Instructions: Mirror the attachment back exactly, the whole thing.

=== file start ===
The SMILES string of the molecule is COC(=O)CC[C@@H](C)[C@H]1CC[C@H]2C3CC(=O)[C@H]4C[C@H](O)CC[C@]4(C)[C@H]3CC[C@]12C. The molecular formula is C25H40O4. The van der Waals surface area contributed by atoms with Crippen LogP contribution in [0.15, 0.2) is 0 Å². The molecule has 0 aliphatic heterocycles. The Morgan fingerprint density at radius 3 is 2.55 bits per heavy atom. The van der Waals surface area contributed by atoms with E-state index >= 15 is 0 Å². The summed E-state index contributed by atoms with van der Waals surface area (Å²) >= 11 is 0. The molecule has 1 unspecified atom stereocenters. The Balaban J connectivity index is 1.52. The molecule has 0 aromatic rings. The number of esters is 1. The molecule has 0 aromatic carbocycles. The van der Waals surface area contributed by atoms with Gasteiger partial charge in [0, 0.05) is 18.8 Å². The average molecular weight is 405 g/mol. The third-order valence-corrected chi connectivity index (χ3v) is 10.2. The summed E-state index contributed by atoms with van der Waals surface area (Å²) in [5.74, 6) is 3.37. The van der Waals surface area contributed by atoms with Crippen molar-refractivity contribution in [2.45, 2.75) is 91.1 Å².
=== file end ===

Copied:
The SMILES string of the molecule is COC(=O)CC[C@@H](C)[C@H]1CC[C@H]2C3CC(=O)[C@H]4C[C@H](O)CC[C@]4(C)[C@H]3CC[C@]12C. The molecular formula is C25H40O4. The van der Waals surface area contributed by atoms with Crippen LogP contribution in [0.15, 0.2) is 0 Å². The molecule has 0 aliphatic heterocycles. The Morgan fingerprint density at radius 3 is 2.55 bits per heavy atom. The van der Waals surface area contributed by atoms with E-state index >= 15 is 0 Å². The summed E-state index contributed by atoms with van der Waals surface area (Å²) >= 11 is 0. The molecule has 1 unspecified atom stereocenters. The Balaban J connectivity index is 1.52. The molecule has 0 aromatic rings. The number of esters is 1. The molecule has 0 aromatic carbocycles. The van der Waals surface area contributed by atoms with Gasteiger partial charge in [0, 0.05) is 18.8 Å². The average molecular weight is 405 g/mol. The third-order valence-corrected chi connectivity index (χ3v) is 10.2. The summed E-state index contributed by atoms with van der Waals surface area (Å²) in [5.74, 6) is 3.37. The van der Waals surface area contributed by atoms with Crippen molar-refractivity contribution in [2.45, 2.75) is 91.1 Å².